The venerable CBS Sunday morning political news program “Face the Nation” has helped viewers navigate the most newsworthy moments since 1954 — from the Kennedy assassination to Watergate to 9/11 to the financial crash of 2008
But the show has never been more important than right now.
“It’s an hourlong public service announcement,” said Mary Hager, the show’s executive producer. “This is the biggest story of our lives.”
“We’ve never seen anything like this,” moderator Margaret Brennan said.
Last week, I spoke by phone with Hager and Brennan to talk about “Face the Nation’s” mission at this moment, its responsibility and how the show has changed since the coronavirus. And, yes, it has changed.
“The world has changed,” Brennan said. “The universe is off its axis.”
Before coronavirus, the show — like its counterparts at NBC (“Meet the Press”) and ABC (“This Week”) — chugged along, focusing on the latest news of the week. Not long ago that was Russia, impeachment, Trump, the election. It was dependable and important, if not always critical.
Then the coronavirus changed everything, including the show.
For starters, the actual mechanics of the show — how it is put together — have been greatly altered, from production to planning to the staff working remotely to wearing masks on set. Guests stopped coming into the studio. Brennan still works from the “Face the Nation” set with a scaled-back crew at CBS’s Washington, D.C., studio, but she has a backup studio in her home if needed in a pinch.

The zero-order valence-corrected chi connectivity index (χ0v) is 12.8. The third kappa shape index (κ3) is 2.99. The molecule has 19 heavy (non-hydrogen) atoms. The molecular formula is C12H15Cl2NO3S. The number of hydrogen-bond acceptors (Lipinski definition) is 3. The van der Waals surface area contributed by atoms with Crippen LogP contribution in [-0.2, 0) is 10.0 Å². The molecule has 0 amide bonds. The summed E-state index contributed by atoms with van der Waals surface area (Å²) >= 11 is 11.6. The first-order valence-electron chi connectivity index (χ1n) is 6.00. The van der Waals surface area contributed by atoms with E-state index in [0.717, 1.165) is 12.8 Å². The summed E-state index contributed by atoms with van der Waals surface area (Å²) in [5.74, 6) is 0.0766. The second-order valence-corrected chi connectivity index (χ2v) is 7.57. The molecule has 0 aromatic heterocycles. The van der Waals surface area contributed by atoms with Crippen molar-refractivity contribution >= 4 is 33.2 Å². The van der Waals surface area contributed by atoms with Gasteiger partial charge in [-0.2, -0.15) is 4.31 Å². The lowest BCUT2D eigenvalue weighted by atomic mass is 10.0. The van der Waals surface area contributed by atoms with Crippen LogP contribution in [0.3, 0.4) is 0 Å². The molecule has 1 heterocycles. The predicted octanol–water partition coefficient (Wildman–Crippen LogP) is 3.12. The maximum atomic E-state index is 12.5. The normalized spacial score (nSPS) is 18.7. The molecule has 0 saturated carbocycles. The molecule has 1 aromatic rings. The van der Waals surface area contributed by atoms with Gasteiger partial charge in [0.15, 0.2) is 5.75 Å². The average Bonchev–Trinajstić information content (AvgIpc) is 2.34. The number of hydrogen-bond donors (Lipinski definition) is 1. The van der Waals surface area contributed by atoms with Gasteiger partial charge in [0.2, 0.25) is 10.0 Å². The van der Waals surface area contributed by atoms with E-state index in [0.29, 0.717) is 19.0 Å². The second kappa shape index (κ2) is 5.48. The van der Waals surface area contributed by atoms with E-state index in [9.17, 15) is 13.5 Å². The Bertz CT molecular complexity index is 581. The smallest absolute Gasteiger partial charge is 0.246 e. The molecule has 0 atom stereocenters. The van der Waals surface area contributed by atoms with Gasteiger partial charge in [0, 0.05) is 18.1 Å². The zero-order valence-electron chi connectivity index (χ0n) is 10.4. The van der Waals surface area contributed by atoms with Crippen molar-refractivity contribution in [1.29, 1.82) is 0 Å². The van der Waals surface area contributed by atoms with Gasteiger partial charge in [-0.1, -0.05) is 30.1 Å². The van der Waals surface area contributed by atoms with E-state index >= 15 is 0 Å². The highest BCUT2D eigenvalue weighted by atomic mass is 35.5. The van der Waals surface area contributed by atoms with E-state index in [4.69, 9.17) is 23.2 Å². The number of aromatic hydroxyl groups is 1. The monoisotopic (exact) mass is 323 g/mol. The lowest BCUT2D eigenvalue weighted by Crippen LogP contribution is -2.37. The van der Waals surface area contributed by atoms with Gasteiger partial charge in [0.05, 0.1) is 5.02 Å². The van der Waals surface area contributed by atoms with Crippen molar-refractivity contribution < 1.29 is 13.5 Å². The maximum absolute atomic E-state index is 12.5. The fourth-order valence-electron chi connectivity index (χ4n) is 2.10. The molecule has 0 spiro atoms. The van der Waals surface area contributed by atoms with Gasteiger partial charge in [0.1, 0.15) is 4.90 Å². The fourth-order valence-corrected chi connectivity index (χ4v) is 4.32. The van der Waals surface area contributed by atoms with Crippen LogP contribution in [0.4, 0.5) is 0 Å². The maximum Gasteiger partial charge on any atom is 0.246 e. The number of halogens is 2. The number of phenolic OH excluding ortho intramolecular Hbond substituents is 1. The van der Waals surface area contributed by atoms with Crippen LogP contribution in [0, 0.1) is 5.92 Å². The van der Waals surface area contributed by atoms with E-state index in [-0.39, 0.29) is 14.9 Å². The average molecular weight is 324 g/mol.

Editorially, the show has changed as well.
“We made the decision early on … that we needed to fill that role of being a public affairs broadcast,” Brennan said. “And meeting the need of the public that wants to know just what is going on in the most basic sense of their health and their well-being. People really, I have found, have a hunger for fact right now in a way that is somewhat overwhelming. There is very little appetite for some of the politics around this.”
Hager put it this way: “People want news; they don’t want noise.”
Viewership numbers prove it. All Sunday shows are seeing a major resurgence, with “Face the Nation” leading the way. The show is averaging 4.4 million viewers a week since coronavirus and has seen some of their best viewership numbers in 28 years.
But the greater the viewership, the greater the responsibility.
“This is really a moment of such gravity and such responsibility,” Brennan said. “This is one of those moments where you are talking about people’s life and death and their well-being and their families. You don’t get more personal than that. And you don’t get more responsibility than what comes with that and making sure that the quality of information you’re providing is accurate and is up to date.”
That has not been easy. With ever-changing news and breaking updates, “Face the Nation” has had to constantly change on the fly — shifting topics and guests, often at the last minute.
That means not only paying attention to what’s going on at the national level, but with what’s happening at the state and local level. Brennan noted that, occasionally, governors and big-city mayors might be having news conferences while “Face the Nation” is on the air. And what might seem like a big deal on a Friday is no longer important come Sunday morning.
“We have to make sure we know what’s going on is an all-hands-on-deck with our entire staff,” Brennan said. “We’re constantly trying to weed through all of it for the nuggets that we can decide are best discussed on the program.”
Making that responsibility so much more difficult is trying to provide authoritative information about a virus when there is still so much unknown about that virus. The show relies heavily on its medical experts, such as Dr. Scott Gottlieb, the former head of the Food and Drug Administration. Still, how can anyone be sure, for example, how safe it is to go to a restaurant or allow our children to return to school?